Intel has cut its 2022 revenue forecast for the second time this year with chief executive Pat Gelsinger, asked about potential layoffs, telling Reuters "people actions" would indeed be part of a cost reduction plan.
Intel shares jumped 6 per cent in after-hours trade.
They had slumped roughly 47 per cent so far this year, underperforming both the S&P 500 index and the Philadelphia SE Semiconductor index.
In its earnings release Intel said it was focused on driving US$3 billion in cost reductions in 2023.
"The amount that we can do with respect to people costs is a minority of our overall cost structure," Gelsinger said.
"So driving efficiency in the factory network is way more important to our economics than people cost," Gelsinger told Reuters, adding that adjustments of flexible workforces can be "quite immediate".
The adjustments would start in the fourth quarter, he said, but did not specify how many employees would be affected.
Intel had 110,600 employees in late 2020, right before Gelsinger took the helm.
That ballooned to 131,500 by early October this year.
Net income for the third quarter ended October 1 was US$1.02 billion, or 25 cents per share, down sharply from profit of US$6.82 billion, or US$1.67 per share, a year earlier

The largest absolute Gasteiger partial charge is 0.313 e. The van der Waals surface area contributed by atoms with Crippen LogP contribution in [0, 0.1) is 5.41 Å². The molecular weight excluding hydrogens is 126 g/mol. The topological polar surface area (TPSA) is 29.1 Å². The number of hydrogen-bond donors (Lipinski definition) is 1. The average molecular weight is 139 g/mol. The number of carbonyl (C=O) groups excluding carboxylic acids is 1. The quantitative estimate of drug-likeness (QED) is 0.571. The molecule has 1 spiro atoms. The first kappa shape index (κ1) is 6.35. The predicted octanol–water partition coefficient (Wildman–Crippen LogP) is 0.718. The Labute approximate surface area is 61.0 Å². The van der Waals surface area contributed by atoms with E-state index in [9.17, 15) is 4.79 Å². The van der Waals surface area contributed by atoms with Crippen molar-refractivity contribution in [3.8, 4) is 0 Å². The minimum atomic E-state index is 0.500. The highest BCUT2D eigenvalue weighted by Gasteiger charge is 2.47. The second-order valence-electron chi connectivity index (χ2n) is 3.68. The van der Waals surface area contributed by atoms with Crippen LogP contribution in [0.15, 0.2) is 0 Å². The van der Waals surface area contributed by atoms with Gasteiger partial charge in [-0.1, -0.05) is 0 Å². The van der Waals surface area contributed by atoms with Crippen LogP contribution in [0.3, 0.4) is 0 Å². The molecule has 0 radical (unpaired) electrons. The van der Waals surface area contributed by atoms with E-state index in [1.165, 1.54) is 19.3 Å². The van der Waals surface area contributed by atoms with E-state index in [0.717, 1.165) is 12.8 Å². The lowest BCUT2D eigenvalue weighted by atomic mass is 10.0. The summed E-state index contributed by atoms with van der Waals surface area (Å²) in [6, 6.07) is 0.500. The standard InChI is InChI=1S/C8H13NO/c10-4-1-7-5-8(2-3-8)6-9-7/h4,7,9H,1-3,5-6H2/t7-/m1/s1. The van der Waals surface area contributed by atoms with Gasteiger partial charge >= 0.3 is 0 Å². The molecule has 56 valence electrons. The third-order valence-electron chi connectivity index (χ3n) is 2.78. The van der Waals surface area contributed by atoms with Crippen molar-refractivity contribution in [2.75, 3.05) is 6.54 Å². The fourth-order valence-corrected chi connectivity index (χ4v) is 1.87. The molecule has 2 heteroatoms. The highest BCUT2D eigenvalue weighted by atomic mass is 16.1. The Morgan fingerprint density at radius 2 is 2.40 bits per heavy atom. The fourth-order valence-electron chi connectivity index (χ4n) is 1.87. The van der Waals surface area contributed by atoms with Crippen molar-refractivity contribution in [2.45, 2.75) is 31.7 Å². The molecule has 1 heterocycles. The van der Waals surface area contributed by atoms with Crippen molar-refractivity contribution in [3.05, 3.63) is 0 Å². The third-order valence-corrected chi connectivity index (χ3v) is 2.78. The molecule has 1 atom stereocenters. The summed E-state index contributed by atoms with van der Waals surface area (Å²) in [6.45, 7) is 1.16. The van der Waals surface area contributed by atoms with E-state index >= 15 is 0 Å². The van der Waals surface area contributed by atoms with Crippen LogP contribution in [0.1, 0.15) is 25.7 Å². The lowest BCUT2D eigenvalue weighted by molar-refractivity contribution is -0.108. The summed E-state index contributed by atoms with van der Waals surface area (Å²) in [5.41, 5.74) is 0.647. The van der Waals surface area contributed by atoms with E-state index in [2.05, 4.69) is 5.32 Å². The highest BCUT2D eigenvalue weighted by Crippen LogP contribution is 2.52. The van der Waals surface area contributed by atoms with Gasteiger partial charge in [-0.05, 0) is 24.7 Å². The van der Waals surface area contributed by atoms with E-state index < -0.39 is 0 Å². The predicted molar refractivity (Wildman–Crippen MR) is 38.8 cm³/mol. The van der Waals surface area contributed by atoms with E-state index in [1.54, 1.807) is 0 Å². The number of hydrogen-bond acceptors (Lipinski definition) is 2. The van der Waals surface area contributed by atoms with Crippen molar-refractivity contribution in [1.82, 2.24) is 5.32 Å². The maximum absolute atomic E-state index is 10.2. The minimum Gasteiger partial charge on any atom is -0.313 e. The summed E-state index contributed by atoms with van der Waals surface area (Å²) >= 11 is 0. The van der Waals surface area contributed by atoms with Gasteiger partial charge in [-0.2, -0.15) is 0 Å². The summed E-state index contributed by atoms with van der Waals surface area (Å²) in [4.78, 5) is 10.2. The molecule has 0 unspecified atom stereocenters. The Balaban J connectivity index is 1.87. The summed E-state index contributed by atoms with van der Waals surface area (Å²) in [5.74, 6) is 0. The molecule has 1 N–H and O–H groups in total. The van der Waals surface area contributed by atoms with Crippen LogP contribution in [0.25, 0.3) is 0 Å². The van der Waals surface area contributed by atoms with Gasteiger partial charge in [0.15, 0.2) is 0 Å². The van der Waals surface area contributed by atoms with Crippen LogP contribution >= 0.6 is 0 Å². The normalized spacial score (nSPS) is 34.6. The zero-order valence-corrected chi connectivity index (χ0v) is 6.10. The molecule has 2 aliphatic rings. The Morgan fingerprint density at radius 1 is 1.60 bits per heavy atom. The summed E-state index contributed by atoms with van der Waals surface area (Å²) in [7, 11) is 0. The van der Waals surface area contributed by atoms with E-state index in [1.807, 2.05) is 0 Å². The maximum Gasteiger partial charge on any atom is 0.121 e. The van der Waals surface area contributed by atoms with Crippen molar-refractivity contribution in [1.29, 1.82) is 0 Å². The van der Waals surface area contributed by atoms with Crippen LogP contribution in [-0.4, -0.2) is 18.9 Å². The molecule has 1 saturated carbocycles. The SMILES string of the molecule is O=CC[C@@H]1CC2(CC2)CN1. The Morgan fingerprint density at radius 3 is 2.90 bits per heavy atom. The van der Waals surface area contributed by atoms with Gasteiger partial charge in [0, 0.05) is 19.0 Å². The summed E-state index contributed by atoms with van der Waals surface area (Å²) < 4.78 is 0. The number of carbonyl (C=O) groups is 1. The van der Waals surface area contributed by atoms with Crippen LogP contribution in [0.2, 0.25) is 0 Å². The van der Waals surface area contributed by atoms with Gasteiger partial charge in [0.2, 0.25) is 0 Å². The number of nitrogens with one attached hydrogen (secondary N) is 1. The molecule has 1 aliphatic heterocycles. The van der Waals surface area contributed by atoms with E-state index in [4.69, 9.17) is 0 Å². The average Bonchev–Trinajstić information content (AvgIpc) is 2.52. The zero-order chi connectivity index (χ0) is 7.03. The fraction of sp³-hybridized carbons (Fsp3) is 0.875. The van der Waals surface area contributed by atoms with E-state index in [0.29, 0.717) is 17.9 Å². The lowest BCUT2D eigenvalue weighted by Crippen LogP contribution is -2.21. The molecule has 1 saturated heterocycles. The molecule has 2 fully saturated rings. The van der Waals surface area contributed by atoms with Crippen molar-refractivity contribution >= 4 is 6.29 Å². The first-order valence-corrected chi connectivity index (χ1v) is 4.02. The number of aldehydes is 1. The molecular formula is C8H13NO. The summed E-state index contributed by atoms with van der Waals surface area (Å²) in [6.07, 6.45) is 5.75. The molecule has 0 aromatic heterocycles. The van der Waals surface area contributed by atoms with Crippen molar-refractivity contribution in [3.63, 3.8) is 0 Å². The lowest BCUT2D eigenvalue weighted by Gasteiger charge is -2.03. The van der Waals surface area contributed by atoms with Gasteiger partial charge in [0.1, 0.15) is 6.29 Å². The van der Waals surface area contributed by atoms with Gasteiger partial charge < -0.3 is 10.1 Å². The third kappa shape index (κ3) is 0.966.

A slump in PC demand and recession fears have muddied the outlook for the data center market, both big markets for Intel.
Intel's "PC Client business was the silver lining as sales grew sequentially giving investors some hope that share loss has moderated materially," said Summit Insights Group analyst Kinngai Chan.
"We believe its data center share loss should also moderate going into next year."
Surging inflation has hit demand for computers and other gadgets, forcing electronics companies to cancel orders for components such as chips as they struggle to clear inventory.
PC shipments fell 15.5 per cent in the third quarter, data from Counterpoint Research showed.
The research firm expects a 13 per cent drop for the full year, higher than Intel's estimate of a roughly 10 per cent decline.
Chipmakers have also come under pressure from concerns that the threat of a global recession could prompt clients from the more lucrative data center market to wind down spending.
The company now expects annual revenue of about US$63 billion to US$64 billion, compared with US$65 billion to US$68 billion estimated earlier.
Its original forecast was for about US$76 billion.
Analysts on average expect annual revenue of US$65.26 billion, according to Refinitiv data.